Gleision pit tragedy excluded in Welsh mining memorial
Plans for a national mining memorial have been criticised for not including the Gleision pit tragedy because it is not officially classed as a disaster.
The memorial will be unveiled in October at Senghenydd near Caerphilly, site of the UK's worst pit tragedy.
But Gleision will not feature because organisers say legislation states a disaster is five deaths or more and not every tragedy can be included.
Four men died when the Gleision pit in Swansea Valley flooded in 2011.
Charles Breslin, Philip Hill, Garry Jenkins and David Powell were killed and two other miners, including Mr Powell's son, escaped and helped raise the alarm.
The country watched and waited as news of the disaster unfolded on a hillside near Cilybebyll, Pontardawe.
Coming less than a year after the rescue of the Chilean miners, there was genuine hope that the four men would be found alive.
The incident led to messages of sympathy to the families from around the world.
The national mining memorial will commemorate some 200 Welsh mining disasters with 156 plaques set into the floor, one for each pit affected by an incident where five or more people died.
Aber Valley Heritage Group, which has organised the memorial, said although Gleision was not included specifically, a 157th plaque would mark all other Welsh mining tragedies.
But Pontardawe mayor Bob Williams said Gleision should have its own plaque.
"My opinion is that it should be on the memorial. To say that four people isn't a disaster is ridiculous," he said.
"Anybody who dies underground, it's a tragedy and they should be acknowledged. I want their names up."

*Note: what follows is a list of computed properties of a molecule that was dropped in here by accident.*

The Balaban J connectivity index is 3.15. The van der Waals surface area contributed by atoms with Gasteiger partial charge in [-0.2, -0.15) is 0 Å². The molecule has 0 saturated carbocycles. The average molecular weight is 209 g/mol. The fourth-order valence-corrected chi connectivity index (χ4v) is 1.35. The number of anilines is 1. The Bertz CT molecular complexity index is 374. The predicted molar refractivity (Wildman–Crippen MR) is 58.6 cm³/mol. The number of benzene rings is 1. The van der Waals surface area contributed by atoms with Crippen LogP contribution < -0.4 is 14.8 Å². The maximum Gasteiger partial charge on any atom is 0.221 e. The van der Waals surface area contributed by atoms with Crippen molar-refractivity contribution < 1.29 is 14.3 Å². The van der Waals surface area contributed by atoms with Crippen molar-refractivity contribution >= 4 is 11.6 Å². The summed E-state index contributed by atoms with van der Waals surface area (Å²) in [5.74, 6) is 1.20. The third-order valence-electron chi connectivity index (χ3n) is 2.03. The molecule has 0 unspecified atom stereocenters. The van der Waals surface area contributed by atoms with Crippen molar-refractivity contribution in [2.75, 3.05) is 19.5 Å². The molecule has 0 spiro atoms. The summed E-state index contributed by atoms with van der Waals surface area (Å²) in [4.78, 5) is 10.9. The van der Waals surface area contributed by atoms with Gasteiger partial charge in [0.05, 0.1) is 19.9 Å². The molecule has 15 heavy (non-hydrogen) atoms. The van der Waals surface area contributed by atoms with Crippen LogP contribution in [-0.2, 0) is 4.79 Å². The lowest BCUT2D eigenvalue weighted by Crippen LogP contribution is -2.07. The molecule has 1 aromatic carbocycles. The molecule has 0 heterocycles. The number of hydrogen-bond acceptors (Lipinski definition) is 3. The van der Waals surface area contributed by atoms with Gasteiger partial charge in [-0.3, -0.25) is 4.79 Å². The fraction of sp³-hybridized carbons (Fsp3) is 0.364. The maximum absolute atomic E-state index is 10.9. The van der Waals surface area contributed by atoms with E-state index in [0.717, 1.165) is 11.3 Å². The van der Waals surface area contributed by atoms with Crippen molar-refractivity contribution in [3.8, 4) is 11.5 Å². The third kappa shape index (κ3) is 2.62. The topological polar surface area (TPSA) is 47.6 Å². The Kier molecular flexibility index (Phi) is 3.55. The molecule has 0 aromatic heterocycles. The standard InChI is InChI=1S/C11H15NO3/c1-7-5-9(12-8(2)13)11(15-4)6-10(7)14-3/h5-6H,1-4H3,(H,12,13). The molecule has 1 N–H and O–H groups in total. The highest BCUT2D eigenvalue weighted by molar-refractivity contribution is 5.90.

Jack Humphreys, chair of Aber Valley Heritage Group, said he had written to Pontardawe Town Council to explain the reasoning behind the decision.
"We did research into it and we established there were over 200 disasters in Wales that we classed as five or more killed in any one incident," he said.
"We haven't got the cash to do even that at the moment. We're still waiting for some authorities to come back to say whether they're going to support us or not.
"The problem has arisen because of Gleision. If we do one for Gleision, then there are hundreds of others in Wales with less than five and we don't have the resources to do those."
The relevant legislation is the 1954 Mines and Quarries Act which classes five deaths or more as a disaster.
The memorial is in two parts - a national mining memorial and a memorial to the more than 500 people killed in total in two separate incidents, in 1901 and 1913, at Universal Colliery in Senghenydd.
It will be unveiled on 14 October, the 100th anniversary of the 1913 Senghenydd disaster in which 439 miners were killed.
Wayne Thomas, general secretary of the National Union of Mineworkers South Wales Area, said he would like to see Gleision included because of its significance but added a compromise may be possible.
"It took out nearly half the workforce of that mine in one fell swoop. It was the first incident of that nature for many, many years," he said.
"When you've got a national and international fund that raised over £1m - that for me speaks volumes."
He said he believed part of the memorial plans included a garden for reflection which would perhaps be a suitable spot for a plaque to the Gleision tragedy.